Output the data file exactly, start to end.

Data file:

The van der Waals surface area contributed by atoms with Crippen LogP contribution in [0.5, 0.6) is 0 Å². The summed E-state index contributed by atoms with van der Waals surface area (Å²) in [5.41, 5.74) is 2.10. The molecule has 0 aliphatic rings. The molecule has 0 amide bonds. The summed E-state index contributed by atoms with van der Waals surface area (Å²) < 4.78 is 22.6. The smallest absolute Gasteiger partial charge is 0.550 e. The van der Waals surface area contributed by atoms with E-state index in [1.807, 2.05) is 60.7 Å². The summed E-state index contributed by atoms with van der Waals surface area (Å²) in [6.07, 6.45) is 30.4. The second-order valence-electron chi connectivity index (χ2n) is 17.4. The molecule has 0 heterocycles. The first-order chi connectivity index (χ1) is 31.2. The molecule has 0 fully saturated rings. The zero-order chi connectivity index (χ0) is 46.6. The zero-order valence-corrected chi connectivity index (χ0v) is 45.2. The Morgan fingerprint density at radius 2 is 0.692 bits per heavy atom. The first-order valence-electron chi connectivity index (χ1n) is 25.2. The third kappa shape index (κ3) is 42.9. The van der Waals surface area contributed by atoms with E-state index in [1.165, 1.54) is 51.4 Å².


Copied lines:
The van der Waals surface area contributed by atoms with Crippen LogP contribution in [0.5, 0.6) is 0 Å². The summed E-state index contributed by atoms with van der Waals surface area (Å²) in [5.41, 5.74) is 2.10. The molecule has 0 aliphatic rings. The molecule has 0 amide bonds. The summed E-state index contributed by atoms with van der Waals surface area (Å²) < 4.78 is 22.6. The smallest absolute Gasteiger partial charge is 0.550 e. The van der Waals surface area contributed by atoms with E-state index in [1.807, 2.05) is 60.7 Å². The summed E-state index contributed by atoms with van der Waals surface area (Å²) in [6.07, 6.45) is 30.4. The second-order valence-electron chi connectivity index (χ2n) is 17.4. The molecule has 0 heterocycles. The first-order chi connectivity index (χ1) is 31.2. The molecule has 0 fully saturated rings. The zero-order chi connectivity index (χ0) is 46.6. The zero-order valence-corrected chi connectivity index (χ0v) is 45.2. The Morgan fingerprint density at radius 2 is 0.692 bits per heavy atom. The first-order valence-electron chi connectivity index (χ1n) is 25.2. The third kappa shape index (κ3) is 42.9. The van der Waals surface area contributed by atoms with E-state index in [1.165, 1.54) is 51.4 Å².